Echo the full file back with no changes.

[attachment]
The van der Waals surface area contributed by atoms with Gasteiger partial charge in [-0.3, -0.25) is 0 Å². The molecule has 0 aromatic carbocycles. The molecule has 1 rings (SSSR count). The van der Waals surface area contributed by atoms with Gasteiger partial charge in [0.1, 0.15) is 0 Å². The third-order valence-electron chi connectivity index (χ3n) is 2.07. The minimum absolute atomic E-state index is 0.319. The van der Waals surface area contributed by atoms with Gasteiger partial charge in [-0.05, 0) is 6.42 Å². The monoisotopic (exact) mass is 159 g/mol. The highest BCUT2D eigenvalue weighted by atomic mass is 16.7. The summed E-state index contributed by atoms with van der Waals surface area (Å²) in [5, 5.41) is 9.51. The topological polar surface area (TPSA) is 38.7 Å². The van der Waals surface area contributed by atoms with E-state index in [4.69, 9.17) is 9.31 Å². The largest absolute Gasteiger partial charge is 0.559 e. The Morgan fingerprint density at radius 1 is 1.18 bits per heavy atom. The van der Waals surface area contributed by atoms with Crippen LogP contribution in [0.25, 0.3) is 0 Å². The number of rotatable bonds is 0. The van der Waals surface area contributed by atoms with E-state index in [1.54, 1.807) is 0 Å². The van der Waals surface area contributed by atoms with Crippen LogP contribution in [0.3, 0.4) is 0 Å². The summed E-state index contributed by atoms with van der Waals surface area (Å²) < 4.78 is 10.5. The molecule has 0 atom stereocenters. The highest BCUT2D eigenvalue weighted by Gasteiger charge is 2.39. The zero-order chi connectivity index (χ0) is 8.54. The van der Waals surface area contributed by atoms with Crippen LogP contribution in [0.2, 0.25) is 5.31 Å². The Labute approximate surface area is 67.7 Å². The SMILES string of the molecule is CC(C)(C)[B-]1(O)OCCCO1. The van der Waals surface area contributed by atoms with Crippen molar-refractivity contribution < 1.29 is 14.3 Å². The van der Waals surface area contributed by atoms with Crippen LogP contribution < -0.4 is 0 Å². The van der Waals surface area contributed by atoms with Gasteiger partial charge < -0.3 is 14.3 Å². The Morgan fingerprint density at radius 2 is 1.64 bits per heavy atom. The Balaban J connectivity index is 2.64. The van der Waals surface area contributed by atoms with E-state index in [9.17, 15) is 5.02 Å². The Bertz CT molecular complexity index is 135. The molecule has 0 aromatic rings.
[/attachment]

The van der Waals surface area contributed by atoms with Gasteiger partial charge in [-0.3, -0.25) is 0 Å². The molecule has 0 aromatic carbocycles. The molecule has 1 rings (SSSR count). The van der Waals surface area contributed by atoms with Gasteiger partial charge in [0.1, 0.15) is 0 Å². The third-order valence-electron chi connectivity index (χ3n) is 2.07. The minimum absolute atomic E-state index is 0.319. The van der Waals surface area contributed by atoms with Gasteiger partial charge in [-0.05, 0) is 6.42 Å². The monoisotopic (exact) mass is 159 g/mol. The highest BCUT2D eigenvalue weighted by atomic mass is 16.7. The summed E-state index contributed by atoms with van der Waals surface area (Å²) in [5, 5.41) is 9.51. The topological polar surface area (TPSA) is 38.7 Å². The van der Waals surface area contributed by atoms with E-state index in [4.69, 9.17) is 9.31 Å². The largest absolute Gasteiger partial charge is 0.559 e. The Morgan fingerprint density at radius 1 is 1.18 bits per heavy atom. The van der Waals surface area contributed by atoms with Crippen LogP contribution in [0.25, 0.3) is 0 Å². The number of rotatable bonds is 0. The van der Waals surface area contributed by atoms with E-state index in [1.54, 1.807) is 0 Å². The van der Waals surface area contributed by atoms with Crippen LogP contribution in [0.3, 0.4) is 0 Å². The summed E-state index contributed by atoms with van der Waals surface area (Å²) < 4.78 is 10.5. The molecule has 0 atom stereocenters. The highest BCUT2D eigenvalue weighted by Gasteiger charge is 2.39. The zero-order chi connectivity index (χ0) is 8.54. The van der Waals surface area contributed by atoms with Crippen LogP contribution in [0.2, 0.25) is 5.31 Å². The Labute approximate surface area is 67.7 Å². The SMILES string of the molecule is CC(C)(C)[B-]1(O)OCCCO1. The van der Waals surface area contributed by atoms with Crippen molar-refractivity contribution < 1.29 is 14.3 Å². The van der Waals surface area contributed by atoms with Crippen LogP contribution < -0.4 is 0 Å². The van der Waals surface area contributed by atoms with Gasteiger partial charge < -0.3 is 14.3 Å². The Morgan fingerprint density at radius 2 is 1.64 bits per heavy atom. The Balaban J connectivity index is 2.64. The van der Waals surface area contributed by atoms with E-state index in [9.17, 15) is 5.02 Å². The Bertz CT molecular complexity index is 135. The molecule has 0 aromatic rings.